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Coherent campaigns? Campaign broadcast and social messaging

Leticia Bode (Georgetown University, Washington, District of Columbia, USA)
David S. Lassen (Department of Political Science, University of Wisconsin, Madison, Wisconsin, USA)
Young Mie Kim (School of Journalism and Mass Communication, University of Wisconsin, Madison, Wisconsin, USA)
Dhavan V. Shah (School of Journalism and Mass Communication, University of Wisconsin, Madison, Wisconsin, USA)
Erika Franklin Fowler (Department of Government, Wesleyan University, Middletown, Connecticut, USA)
Travis Ridout (School of Politics, Philosophy and Public Affairs, Washington State University, Pullman, Washington, USA)
Michael Franz (Department of Government and Legal Studies, Bowdoin College, Brunswick, Maine, USA)

Online Information Review

ISSN: 1468-4527

Article publication date: 12 September 2016




Despite the growing use of social media by politicians, especially during election campaigns, research on the integration of these media into broader campaign communication strategies remains rare. The purpose of this paper is to ask what the consequences of the transition to social media may be, specifically considering how Senate candidates’ use of a popular social network, Twitter, is related to their messaging via broadcast media in the form of campaign advertising, in terms of content and tone.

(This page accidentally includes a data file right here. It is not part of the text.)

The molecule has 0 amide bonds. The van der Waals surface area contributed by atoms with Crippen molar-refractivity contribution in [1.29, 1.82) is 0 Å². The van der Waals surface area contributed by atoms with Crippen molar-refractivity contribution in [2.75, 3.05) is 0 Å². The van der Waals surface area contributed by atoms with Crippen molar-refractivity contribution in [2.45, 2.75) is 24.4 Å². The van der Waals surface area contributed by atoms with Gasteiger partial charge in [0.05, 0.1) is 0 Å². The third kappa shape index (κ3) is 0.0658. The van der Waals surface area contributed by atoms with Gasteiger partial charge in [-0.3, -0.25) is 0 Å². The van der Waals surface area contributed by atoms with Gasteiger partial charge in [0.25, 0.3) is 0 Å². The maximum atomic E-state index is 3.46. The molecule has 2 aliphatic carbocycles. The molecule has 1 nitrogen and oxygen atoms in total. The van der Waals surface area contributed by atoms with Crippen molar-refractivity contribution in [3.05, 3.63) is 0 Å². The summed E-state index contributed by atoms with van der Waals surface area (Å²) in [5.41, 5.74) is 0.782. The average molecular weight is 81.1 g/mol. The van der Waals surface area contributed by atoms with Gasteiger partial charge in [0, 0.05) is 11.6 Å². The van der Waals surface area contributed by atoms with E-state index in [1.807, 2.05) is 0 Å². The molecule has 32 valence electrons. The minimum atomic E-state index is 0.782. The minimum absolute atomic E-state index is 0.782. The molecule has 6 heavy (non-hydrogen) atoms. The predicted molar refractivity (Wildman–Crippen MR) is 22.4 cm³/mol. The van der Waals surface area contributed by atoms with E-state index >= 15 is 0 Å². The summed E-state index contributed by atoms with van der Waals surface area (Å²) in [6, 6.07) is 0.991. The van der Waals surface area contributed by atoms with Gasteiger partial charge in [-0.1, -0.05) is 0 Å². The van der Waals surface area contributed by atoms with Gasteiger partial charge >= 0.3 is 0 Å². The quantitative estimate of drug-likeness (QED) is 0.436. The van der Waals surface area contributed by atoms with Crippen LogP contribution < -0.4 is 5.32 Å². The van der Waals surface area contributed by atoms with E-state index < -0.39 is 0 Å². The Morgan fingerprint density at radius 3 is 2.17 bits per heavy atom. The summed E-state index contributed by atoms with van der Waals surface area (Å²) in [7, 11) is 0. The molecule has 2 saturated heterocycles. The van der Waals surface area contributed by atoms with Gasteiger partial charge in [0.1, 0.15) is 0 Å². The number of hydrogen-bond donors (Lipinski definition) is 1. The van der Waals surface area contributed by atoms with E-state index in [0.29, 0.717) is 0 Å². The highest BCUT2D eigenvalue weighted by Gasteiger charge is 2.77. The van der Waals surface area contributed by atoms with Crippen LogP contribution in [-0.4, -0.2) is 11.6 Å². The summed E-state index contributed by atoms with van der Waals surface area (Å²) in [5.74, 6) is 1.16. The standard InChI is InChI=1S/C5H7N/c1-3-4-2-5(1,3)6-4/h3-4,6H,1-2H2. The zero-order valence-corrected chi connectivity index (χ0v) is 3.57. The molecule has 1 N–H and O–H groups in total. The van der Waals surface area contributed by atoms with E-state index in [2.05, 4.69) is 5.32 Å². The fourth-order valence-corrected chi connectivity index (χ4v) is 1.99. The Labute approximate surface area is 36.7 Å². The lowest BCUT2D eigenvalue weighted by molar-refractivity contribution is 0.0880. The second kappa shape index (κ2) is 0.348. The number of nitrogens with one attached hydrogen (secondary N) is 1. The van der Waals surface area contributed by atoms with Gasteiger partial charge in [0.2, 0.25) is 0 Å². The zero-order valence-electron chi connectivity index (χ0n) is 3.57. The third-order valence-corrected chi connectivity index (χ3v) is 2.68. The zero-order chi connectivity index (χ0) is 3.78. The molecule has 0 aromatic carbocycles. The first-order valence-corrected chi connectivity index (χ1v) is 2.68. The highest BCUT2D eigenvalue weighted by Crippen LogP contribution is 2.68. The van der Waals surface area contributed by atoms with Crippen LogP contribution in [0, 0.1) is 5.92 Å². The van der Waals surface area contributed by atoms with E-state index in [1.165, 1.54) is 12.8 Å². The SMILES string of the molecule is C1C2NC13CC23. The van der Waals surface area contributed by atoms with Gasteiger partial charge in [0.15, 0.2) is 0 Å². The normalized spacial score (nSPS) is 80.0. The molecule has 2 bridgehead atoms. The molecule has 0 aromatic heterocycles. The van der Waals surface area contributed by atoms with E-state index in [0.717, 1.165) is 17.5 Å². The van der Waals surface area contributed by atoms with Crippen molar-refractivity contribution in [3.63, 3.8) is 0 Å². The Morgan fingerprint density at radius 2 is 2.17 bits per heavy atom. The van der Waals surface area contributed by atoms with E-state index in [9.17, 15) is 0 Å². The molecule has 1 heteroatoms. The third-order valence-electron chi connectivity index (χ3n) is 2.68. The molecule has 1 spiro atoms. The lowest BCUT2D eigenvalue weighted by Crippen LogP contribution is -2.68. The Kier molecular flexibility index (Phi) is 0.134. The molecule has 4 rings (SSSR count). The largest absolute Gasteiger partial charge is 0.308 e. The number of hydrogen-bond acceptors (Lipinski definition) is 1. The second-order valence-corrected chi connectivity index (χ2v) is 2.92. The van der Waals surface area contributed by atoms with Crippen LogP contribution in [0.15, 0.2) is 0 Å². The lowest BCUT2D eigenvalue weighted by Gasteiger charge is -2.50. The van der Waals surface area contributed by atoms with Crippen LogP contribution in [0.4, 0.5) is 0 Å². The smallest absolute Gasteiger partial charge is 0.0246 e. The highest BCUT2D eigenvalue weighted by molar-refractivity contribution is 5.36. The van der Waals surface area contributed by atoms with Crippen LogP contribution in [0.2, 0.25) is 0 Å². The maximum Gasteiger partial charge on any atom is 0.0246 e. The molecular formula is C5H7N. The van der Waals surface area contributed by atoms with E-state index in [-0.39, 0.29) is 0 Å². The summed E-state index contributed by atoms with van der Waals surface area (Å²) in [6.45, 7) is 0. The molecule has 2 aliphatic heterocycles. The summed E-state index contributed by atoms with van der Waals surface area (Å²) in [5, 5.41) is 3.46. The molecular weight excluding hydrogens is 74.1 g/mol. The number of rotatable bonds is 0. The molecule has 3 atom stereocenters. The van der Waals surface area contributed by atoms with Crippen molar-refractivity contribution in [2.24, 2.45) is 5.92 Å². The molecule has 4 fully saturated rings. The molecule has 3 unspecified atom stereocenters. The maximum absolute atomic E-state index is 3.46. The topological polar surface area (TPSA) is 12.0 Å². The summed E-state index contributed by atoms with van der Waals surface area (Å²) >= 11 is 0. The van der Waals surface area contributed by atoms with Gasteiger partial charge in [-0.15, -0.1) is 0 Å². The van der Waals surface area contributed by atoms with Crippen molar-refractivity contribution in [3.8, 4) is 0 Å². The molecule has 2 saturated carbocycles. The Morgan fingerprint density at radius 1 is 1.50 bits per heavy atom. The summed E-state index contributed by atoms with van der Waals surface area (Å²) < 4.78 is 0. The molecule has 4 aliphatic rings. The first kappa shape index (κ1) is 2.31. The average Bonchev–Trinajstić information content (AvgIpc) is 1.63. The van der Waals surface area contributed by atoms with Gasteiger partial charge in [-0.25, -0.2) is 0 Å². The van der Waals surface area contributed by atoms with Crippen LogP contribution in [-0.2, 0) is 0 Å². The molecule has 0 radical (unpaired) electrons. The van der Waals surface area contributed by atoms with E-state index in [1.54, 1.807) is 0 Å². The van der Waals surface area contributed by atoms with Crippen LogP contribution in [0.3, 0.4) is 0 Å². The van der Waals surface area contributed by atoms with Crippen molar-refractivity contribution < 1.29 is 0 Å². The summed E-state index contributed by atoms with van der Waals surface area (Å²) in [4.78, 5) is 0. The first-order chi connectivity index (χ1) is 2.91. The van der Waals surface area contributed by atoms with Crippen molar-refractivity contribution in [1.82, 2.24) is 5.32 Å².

To address this research question, a unique data set combining every tweet (10,303) and every television ad aired (576,933 ad airings) by candidate campaigns for the US Senate during the 2010 campaign is created. Using these data, tweets and ads are analyzed for their references to issues as well as their overall tone.


Findings demonstrate that social messaging often resembles broadcast advertising, but that Twitter nonetheless occupies a unique place in modern campaigns in that its tone tends to be quite different than that of advertisements.

Research limitations/implications

This sheds light on a larger debate about whether online campaigning has produced a fundamental change in election practices or whether new media simply extend “campaigning as usual.”


This study uses a novel data set, encompassing the complete universe of ads and tweets distributed by candidates for Senate in 2010.



Bode, L., Lassen, D.S., Kim, Y.M., Shah, D.V., Fowler, E.F., Ridout, T. and Franz, M. (2016), "Coherent campaigns? Campaign broadcast and social messaging", Online Information Review, Vol. 40 No. 5, pp. 580-594.



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Copyright © 2016, Emerald Group Publishing Limited

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